The idea behind this conceptual research paper arose from a collaboration with Volunteer Activists for whom I had organised online training workshops on the themes of fundamental labour rights and advocacy to support activists in an extremely repressive environment. By providing a window into their situation, these interactions helped me to reflect about how else labour rights activism could be supported when confronted with overwhelming constraints.
My own enjoyment of economic stability has been strongly linked to the degree of unionisation at the workplace. In this world, trade unions are formal structures deeply integrated within surrounding economic and political systems, and the organising they do is generally supported and respected. This endowment represents the outcome of unique cultures and histories, including craft guild traditions and the 19-20th Century political struggles for equality and social justice in Europe and the U.S.A. However, as an institutional expression of worker power, significant challenges exist for this democratic model of governance for workers in different settings.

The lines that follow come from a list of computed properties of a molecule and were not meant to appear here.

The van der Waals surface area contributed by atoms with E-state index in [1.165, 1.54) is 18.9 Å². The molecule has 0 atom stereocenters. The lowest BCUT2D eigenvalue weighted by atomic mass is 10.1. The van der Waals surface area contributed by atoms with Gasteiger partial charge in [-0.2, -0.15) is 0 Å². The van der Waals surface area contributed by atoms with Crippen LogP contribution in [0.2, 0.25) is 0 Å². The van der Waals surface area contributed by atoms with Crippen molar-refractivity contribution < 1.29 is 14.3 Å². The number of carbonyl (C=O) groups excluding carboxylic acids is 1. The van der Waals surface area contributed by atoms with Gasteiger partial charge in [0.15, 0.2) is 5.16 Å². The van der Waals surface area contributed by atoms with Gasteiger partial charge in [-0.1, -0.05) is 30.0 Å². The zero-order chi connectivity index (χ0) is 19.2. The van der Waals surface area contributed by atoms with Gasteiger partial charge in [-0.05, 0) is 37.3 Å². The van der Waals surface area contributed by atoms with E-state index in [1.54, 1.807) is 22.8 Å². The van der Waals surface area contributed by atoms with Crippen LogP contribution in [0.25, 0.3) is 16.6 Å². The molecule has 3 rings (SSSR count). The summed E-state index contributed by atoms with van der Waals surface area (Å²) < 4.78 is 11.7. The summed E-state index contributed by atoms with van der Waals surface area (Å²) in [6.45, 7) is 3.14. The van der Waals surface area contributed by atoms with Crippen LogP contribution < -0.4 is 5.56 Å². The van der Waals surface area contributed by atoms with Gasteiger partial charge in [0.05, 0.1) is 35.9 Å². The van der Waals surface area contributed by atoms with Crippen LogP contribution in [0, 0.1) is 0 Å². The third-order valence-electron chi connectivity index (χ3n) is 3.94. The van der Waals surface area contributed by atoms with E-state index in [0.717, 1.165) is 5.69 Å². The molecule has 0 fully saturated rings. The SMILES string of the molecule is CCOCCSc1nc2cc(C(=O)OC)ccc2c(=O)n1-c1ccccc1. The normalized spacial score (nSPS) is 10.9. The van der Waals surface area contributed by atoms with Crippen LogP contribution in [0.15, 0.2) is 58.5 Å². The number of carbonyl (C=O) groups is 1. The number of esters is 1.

Having worked with activists in repressive environments, the question I want to answer is if there are other models of worker organising that can safely build collective power in repressive environments – an approach called ‘virtual organising’. Simply put: what other essential qualities of trade union organising could be developed virtually for use in repressive environments and how should this be supported?
This interim report explores how virtual organising could be used to support trade union organising and facilitate the development of pathways for the exercise of collective bargaining in repressive environments. The aim is to transition into a final report by integrating evidence derived from survey respondents and ongoing literature review to provide activists, leaders, and their trade unions with information about, as well as models of, virtual organising, and so stimulate curiosity and further the development of workers’ rights.
Download the interim research report: https://www.academia.edu/s/